Mar. 25, 2004 TROY, N.Y.-- Astrophysicist Heidi Newberg at Rensselaer Polytechnic Institute and her colleagues suggest that a "highway" of dark matter from another galaxy may be showering down on Earth. The findings may change the way astronomers look for mysterious cosmic particles, long suspected to outweigh known atomic matter.
The findings of Newberg and researchers at the University of Michigan and the University of Utah have been published in the March 19 issue of Physical Review Letters.
Scientists believe that about 90 percent of the mass in the universe is made up of particles called "dark matter." This belief is based on an unseen gravitational pull on the stars, but observations to directly detect dark matter have been sketchy. One Italy-based research group, called DAMA (for DArk MAtter), has made steady claims to have detected particles of dark matter, but so far the results have not been confirmed.
But, the disruption of a dwarf galaxy called Sagittarius, which is being torn apart and consumed by the much larger gravitational pull of the Milky Way, may be the key to reconciling the results of dark matter experiments of DAMA and other research groups.
The dwarf galaxy's entrails of stars and dust, like a long piece of ribbon, are entangled around and within our galaxy. The so-called "trailing tidal tail" can be seen to extend from Sagittarius' center and arcs across and below the plane of the Milky Way. The leading part of the tail extends northward above our galaxy where it then turns and appears to be showering shredded galaxy debris down directly on our solar system, Newberg and colleagues say.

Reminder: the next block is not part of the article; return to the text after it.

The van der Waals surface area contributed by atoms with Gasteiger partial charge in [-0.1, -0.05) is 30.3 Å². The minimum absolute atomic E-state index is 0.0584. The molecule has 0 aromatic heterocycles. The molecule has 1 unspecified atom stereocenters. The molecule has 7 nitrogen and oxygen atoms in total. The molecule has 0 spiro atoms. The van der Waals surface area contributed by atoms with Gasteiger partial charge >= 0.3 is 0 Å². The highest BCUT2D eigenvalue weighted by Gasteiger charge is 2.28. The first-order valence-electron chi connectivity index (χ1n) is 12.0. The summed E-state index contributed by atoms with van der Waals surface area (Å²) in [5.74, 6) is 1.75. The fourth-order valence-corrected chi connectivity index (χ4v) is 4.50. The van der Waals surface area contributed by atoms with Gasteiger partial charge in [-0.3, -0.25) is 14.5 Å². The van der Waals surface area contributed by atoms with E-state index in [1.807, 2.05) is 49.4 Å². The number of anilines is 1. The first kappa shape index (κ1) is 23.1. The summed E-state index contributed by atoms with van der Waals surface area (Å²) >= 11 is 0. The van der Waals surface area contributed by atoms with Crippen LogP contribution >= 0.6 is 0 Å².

"As the Milky Way consumes Sagittarius, it not only rips the stars from the smaller galaxy, but also tears away some of the dark-matter particles from that galaxy. We may be able to directly observe that in the form of a dark-matter highway streaming in one direction through the Earth," says Newberg, who has recently identified stars near the sun that could be part of this leading tidal tail.
WIMPs, or Weakly Interacting Massive Particles, are the most likely form of dark matter. Astrophysicists measure the possibility of WIMP detection based on calculations that the particles are coming from the Milky Way's galactic halo.
As Earth orbits around the center of the galaxy, the planet flies through this cloud of dark matter. As that happens, billions of these weakly interacting (and therefore difficult to detect) particles could be passing through each of our bodies every second.
As a result of the new findings, scientists now have another source in which to look for these dark-matter particles, says Katherine Freese, University of Michigan researcher and co-author of the Physical Review Letters paper. Freese, her graduate student Matthew Lewis, and Paolo Gondolo from the University of Utah have calculated the effects that the tidal stream would have on dark-matter detection experiments.
"If you expect to see only halo WIMPs, there will be an extra set of particles streaming through the Earth that were not accounted for," Freese says. "Scientists will need to adjust their calculations to look for this. Finding this stream would represent a smoking gun for dark-matter detection."
Rensselaer Polytechnic Institute, founded in 1824, is the nation's oldest technological university. The school offers degrees in engineering, the sciences, information technology, architecture, management, and the humanities and social sciences. Institute programs serve undergraduates, graduate students, and working professionals around the world. Rensselaer faculty are known for pre-eminence in research conducted in a wide range of research centers that are characterized by strong industry partnerships. The Institute is especially well known for its success in the transfer of technology from the laboratory to the marketplace so that new discoveries and inventions benefit human life, protect the environment, and strengthen economic development.
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